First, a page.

So secondly, in the sections of the Internal Revenue Code that discuss what is or is UBTI to a charitable organization, certain items are explicitly excluded, including dividends.
So, if the church had profitable companies making fat stacks of cash, and then those companies paid a dividend to the church, then the church would not have UBTI, and thus would not owe UBIT.
Oh snaps, that’s the smoking gun, isn’t it! A worldwide empire of non-taxed dividends!
At this point, if you think I’ve just clearly detailed the church’s methodology for tax evasion, then you’ve fallen for my trap card.
The thing about a corporation (such as a holding company like Deseret Management Corporation) is that corporations are treated as their own entity, and thus they have their own taxation requirements. So, a for-profit corporation is itself required to file tax returns, and those tax returns aren’t just informational — they are the kind where you have to submit payments of your taxes to the IRS.
So, if the church is using this holding company for its for profit businesses, then that doesn’t mean that those businesses aren’t paying taxes. It just means that the taxes are incurred at the holding company, and then the holding company makes tax-free dividend distributions of the after-tax profits of those for-profit companies.
(If you are a nerd like me, then there’s even more exceptions to exceptions. Like, the above five paragraphs only work for dividends and not always for– say — interest or rents.)
I point this out to say one thing: taxes are complicated. There are doubtlessly nuances of non-profit taxation that I have no clue about because I do not work in that space every day. Just reading one section in the tax code may not be enough precisely because the next section may have the exception to the exception. If you haven’t watched the new Doctor Strange movie, then I apologize for giving you the punchline to a certain joke, but the warnings come after the spells.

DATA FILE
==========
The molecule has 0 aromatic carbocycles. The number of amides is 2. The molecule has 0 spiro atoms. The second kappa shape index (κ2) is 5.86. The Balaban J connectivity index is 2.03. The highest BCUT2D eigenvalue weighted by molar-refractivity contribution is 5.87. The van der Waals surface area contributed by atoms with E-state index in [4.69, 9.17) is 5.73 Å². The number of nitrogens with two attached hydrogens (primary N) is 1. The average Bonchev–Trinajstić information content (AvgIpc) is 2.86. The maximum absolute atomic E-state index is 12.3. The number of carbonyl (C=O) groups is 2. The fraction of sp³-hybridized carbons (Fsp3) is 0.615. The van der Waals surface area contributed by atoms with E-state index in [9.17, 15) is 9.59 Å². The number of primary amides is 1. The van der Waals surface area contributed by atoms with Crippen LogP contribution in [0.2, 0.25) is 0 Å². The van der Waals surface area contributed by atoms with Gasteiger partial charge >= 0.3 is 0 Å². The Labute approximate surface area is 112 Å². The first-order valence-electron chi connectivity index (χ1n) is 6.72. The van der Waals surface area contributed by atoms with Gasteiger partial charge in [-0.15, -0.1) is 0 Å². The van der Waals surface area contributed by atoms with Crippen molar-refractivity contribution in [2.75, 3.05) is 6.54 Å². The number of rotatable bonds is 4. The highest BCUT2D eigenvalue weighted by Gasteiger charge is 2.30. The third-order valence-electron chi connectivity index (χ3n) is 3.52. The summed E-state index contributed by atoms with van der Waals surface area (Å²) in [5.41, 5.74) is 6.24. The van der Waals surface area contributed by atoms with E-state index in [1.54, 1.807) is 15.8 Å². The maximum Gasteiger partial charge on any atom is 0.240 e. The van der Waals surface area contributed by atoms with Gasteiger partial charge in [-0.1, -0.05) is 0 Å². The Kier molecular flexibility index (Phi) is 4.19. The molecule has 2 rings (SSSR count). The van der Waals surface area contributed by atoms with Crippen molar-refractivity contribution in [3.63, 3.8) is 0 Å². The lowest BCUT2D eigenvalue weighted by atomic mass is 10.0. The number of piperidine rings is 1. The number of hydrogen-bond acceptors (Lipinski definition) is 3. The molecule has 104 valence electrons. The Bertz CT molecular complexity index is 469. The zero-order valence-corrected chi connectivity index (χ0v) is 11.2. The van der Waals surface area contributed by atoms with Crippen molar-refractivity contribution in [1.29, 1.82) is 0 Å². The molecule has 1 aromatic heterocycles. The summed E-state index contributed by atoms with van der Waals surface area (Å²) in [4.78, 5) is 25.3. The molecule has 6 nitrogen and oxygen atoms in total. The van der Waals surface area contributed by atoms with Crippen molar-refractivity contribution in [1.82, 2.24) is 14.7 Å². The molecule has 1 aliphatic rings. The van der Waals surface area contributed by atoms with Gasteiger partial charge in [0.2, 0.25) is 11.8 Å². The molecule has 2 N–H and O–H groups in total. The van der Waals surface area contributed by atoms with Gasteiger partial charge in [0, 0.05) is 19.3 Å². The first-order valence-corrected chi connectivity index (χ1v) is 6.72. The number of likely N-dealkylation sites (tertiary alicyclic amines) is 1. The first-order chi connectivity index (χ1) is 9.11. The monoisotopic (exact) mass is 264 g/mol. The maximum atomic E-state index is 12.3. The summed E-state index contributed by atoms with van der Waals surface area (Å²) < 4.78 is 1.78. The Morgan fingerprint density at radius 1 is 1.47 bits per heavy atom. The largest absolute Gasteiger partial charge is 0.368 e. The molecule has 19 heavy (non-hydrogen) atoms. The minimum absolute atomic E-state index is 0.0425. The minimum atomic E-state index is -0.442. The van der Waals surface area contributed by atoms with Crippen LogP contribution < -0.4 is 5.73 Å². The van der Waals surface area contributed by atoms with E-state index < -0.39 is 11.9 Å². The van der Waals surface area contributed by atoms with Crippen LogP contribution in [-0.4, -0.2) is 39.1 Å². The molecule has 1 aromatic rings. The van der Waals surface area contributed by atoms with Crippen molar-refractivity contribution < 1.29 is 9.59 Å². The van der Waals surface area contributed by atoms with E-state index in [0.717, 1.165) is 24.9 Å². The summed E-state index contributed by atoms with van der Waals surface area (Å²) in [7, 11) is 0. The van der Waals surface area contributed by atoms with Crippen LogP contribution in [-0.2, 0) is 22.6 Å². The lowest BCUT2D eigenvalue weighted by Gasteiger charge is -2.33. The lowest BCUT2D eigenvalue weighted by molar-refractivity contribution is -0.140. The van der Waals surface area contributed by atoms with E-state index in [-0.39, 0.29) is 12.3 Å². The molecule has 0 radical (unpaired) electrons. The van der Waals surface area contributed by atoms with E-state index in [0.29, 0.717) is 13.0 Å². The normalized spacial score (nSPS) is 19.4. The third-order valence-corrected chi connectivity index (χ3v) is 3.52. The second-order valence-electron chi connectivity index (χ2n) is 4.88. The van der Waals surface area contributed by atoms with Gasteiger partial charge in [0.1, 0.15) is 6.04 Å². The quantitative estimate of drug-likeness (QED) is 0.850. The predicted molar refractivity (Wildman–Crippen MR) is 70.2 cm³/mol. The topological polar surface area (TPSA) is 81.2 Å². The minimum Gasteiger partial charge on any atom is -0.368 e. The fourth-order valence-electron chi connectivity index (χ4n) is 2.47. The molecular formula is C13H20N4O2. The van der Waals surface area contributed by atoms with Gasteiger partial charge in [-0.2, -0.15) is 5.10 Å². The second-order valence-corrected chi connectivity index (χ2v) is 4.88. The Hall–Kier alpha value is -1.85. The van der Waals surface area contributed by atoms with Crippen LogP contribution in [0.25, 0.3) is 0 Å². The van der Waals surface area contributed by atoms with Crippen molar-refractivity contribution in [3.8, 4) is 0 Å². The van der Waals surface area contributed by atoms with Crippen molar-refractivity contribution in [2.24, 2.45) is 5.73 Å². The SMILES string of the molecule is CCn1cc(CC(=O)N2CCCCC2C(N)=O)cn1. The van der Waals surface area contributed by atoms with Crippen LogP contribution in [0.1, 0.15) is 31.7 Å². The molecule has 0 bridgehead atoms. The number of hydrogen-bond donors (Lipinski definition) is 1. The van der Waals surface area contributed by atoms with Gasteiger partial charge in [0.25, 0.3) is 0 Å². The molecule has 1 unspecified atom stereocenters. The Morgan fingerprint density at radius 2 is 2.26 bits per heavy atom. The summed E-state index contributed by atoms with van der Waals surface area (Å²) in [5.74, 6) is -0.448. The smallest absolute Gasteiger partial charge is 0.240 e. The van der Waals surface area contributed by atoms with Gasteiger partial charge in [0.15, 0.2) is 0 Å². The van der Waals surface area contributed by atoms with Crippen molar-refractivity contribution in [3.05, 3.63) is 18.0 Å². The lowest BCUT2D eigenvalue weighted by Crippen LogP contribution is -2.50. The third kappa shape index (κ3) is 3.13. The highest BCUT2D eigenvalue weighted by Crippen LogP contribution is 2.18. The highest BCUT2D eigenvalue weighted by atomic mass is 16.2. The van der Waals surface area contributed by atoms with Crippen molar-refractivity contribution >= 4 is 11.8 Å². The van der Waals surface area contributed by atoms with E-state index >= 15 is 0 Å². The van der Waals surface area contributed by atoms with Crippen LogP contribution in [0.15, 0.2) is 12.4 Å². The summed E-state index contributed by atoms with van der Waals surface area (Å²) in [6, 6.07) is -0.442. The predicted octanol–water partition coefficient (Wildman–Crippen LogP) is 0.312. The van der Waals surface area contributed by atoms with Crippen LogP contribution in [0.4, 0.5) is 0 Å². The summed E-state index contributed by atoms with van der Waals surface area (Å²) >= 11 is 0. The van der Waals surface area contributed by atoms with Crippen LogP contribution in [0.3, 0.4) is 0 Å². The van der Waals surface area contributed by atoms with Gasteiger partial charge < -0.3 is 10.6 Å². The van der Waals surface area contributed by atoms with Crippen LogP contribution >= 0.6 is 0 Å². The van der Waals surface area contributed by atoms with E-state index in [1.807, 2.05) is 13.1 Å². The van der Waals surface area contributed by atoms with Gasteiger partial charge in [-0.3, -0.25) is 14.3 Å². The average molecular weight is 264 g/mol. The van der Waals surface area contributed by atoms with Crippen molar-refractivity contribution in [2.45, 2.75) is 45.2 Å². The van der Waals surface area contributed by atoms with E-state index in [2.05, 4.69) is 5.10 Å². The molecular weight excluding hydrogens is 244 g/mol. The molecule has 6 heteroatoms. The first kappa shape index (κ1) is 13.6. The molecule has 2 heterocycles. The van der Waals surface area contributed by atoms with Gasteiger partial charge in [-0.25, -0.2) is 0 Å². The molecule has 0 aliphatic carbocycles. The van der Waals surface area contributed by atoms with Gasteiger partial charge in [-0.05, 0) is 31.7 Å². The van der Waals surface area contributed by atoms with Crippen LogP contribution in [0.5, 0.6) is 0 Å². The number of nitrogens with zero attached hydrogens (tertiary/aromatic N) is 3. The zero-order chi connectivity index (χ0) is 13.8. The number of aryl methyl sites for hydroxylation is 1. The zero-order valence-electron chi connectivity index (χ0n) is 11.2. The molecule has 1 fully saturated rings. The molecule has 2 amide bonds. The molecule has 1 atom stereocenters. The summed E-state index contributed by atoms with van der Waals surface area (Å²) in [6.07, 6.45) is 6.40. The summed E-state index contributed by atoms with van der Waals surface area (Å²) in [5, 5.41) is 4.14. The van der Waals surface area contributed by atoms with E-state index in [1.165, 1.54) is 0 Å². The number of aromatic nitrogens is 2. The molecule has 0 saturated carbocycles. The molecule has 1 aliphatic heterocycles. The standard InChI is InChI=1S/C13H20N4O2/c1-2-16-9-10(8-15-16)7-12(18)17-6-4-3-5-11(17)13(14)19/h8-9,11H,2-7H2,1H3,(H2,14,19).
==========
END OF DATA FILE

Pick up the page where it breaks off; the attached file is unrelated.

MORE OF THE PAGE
Ultimately, I think that Fred Karger’s project could be worthwhile. If the church is doing anything untoward, I would like for those who are knowledgeable to be empowered to serve as whistle blowers.
But I think there has to be a certain level of understanding or knowledge to be effective.
I don’t want to sound like some sort of apologist for the church. I am not saying that the church can do no wrong. However, I would suggest that the church is sophisticated, so the wrongs that it does are generally going to have some sort of legally justifiable basis. Therefore, even if one wants to challenge the church, you have to be much smarter about it. I hope that Karger has such expertise on his team, but his Huffington Post article doesn’t inspire confidence.